Your hacking would not only be easy, but also quick and efficient, thanks to rsync's automatic smarts in difference detection.
If you were a cracker, and you could write your own specifications for a remote unauthorised read/write hole, this is probably what you’d ask for.
And that’s why the InnGate bug is on our extra-super-short-list for a 2015 Pwnie Award, even though there are still several months to go before the results will be decided.
What to do?
• If you run a affected InnGate router, patch it right now: there is a fix available.
This flaw was responsibly disclosed so that a patch was ready well before the bug was made publicised.
• Don’t be afraid to ask at the hotel or conference centre what Wi-Fi access portal they use, and whether they’re patched.
If no-one can tell you, see the next suggestion.
• Consider using your own 3G/4G mobile connection whenever you can.
If you travel a lot, you will find that many countries make it easy for overseas visitors to buy pre-paid SIM cards with a reasonable data allowance.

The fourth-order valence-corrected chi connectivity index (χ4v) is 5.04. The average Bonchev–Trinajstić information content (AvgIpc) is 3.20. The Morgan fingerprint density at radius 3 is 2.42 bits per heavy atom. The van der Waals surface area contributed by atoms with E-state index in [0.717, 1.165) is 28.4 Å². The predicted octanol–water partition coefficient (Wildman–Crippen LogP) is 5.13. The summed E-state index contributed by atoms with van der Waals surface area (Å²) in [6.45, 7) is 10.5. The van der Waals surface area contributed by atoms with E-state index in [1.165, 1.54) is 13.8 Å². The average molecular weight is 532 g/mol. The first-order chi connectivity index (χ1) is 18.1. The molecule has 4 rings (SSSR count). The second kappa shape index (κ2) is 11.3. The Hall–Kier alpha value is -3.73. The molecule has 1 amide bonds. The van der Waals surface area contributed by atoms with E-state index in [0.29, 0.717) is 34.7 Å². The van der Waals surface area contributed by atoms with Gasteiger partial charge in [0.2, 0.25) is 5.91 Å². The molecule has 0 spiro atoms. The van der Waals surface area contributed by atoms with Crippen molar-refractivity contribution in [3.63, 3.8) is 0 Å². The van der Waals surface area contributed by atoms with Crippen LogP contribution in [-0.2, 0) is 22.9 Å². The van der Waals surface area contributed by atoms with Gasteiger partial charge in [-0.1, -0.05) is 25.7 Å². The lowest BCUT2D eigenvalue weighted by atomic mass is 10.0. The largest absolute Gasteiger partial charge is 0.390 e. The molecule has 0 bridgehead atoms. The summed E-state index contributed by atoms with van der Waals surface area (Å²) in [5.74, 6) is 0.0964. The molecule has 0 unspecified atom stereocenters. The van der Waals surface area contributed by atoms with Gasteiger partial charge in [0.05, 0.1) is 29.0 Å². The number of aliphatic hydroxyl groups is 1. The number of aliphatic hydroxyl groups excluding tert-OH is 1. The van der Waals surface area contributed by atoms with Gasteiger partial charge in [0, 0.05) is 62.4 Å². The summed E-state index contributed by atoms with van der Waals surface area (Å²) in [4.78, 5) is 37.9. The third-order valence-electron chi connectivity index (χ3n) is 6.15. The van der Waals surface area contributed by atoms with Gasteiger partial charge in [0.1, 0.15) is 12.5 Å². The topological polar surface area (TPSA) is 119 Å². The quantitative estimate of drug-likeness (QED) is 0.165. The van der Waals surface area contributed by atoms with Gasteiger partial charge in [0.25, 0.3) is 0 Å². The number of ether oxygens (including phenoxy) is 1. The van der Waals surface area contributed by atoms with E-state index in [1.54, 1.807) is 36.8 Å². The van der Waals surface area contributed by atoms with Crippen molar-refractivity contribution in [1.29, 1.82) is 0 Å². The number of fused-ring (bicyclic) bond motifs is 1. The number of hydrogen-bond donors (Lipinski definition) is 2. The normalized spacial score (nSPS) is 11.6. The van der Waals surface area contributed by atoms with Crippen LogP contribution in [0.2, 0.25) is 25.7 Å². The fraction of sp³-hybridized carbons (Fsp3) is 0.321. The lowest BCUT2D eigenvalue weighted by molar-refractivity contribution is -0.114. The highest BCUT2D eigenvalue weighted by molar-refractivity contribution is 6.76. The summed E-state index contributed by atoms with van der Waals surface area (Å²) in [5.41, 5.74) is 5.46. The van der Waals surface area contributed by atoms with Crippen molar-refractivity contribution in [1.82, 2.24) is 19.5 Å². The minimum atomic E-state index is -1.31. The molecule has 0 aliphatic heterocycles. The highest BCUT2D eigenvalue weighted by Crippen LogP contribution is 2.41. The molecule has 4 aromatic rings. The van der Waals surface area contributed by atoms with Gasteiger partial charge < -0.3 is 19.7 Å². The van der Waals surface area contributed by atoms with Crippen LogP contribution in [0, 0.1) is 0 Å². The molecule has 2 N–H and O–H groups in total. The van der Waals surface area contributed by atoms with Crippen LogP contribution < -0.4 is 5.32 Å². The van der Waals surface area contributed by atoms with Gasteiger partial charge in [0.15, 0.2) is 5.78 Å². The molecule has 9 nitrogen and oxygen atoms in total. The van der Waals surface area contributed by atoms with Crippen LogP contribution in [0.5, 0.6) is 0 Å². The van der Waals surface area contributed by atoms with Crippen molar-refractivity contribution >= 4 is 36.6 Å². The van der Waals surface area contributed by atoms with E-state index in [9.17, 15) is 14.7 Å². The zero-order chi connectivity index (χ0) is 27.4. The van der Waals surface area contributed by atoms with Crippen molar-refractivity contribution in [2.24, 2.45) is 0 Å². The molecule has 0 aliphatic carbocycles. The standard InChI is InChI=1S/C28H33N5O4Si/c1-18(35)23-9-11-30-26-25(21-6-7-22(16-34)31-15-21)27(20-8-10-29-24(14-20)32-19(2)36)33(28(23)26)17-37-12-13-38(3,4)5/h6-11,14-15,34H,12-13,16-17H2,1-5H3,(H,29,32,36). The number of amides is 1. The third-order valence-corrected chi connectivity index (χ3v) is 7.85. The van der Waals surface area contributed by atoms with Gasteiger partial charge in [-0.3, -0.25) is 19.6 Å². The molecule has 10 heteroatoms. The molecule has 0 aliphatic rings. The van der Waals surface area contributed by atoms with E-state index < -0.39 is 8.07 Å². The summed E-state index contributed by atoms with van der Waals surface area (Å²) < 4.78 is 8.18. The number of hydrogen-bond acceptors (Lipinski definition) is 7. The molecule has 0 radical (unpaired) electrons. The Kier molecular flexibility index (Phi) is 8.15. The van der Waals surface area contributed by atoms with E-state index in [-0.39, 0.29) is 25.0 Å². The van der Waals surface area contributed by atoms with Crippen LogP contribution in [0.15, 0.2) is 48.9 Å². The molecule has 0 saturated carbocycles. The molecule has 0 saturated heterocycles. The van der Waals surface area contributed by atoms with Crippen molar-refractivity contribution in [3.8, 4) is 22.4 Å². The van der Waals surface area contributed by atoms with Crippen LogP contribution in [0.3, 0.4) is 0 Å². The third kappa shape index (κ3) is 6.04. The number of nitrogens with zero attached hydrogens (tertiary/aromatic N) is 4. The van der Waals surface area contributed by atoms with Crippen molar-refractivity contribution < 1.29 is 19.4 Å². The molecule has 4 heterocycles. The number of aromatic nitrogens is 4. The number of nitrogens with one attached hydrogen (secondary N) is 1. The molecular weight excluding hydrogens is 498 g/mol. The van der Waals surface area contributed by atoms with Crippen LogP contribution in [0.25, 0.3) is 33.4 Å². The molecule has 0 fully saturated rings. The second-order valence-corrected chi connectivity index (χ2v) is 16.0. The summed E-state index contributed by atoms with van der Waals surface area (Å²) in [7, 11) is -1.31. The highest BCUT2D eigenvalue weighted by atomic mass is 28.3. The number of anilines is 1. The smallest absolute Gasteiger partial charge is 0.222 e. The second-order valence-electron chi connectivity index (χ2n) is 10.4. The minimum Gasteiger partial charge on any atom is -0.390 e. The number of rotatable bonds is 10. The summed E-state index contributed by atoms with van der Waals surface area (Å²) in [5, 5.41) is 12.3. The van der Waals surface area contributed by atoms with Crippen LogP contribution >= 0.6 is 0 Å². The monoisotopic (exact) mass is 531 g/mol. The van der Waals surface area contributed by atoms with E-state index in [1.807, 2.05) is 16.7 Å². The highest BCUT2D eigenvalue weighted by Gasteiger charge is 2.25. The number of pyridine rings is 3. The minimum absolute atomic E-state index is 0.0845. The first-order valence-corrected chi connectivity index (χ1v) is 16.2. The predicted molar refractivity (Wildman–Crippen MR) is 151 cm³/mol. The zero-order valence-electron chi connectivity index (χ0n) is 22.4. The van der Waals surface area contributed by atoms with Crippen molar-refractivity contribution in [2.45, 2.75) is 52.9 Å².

Just swap your home SIM for the overseas one and you won’t get stung by roaming charges.
• Consider setting up a Virtual Private Network (VPN).
You can do this at home, or urge your IT guys at work to do so if they haven’t already, so you never have to (and, indeed, can’t by accident) send unencrypted traffic through Wi-Fi hotspots.
A VPN encrypts all the network traffic from your laptop or mobile device, even traffic such as HTTPS that is already encrypted, back to head office or your home, where it emerges onto the open internet.
That means you are no less secure on the road than you would be on your own network, which can cut a lot of security uncertainty out of the equation.
• If you are a router vendor, ask yourself, “Could a hole of this sort get past my quality assurance (QA) and testing?”
By rights, this sort of bug ought to be out of the question.
Even the most cursory port scan would show the listening port, and the most cursory cross-check of the software running on the router would reveal which program had that port open.
Remember, if you are selling network products, there are some QA questions you simply can’t afford not to answer.
“What on earth is that network service, and should it be listening at all?” is one of them.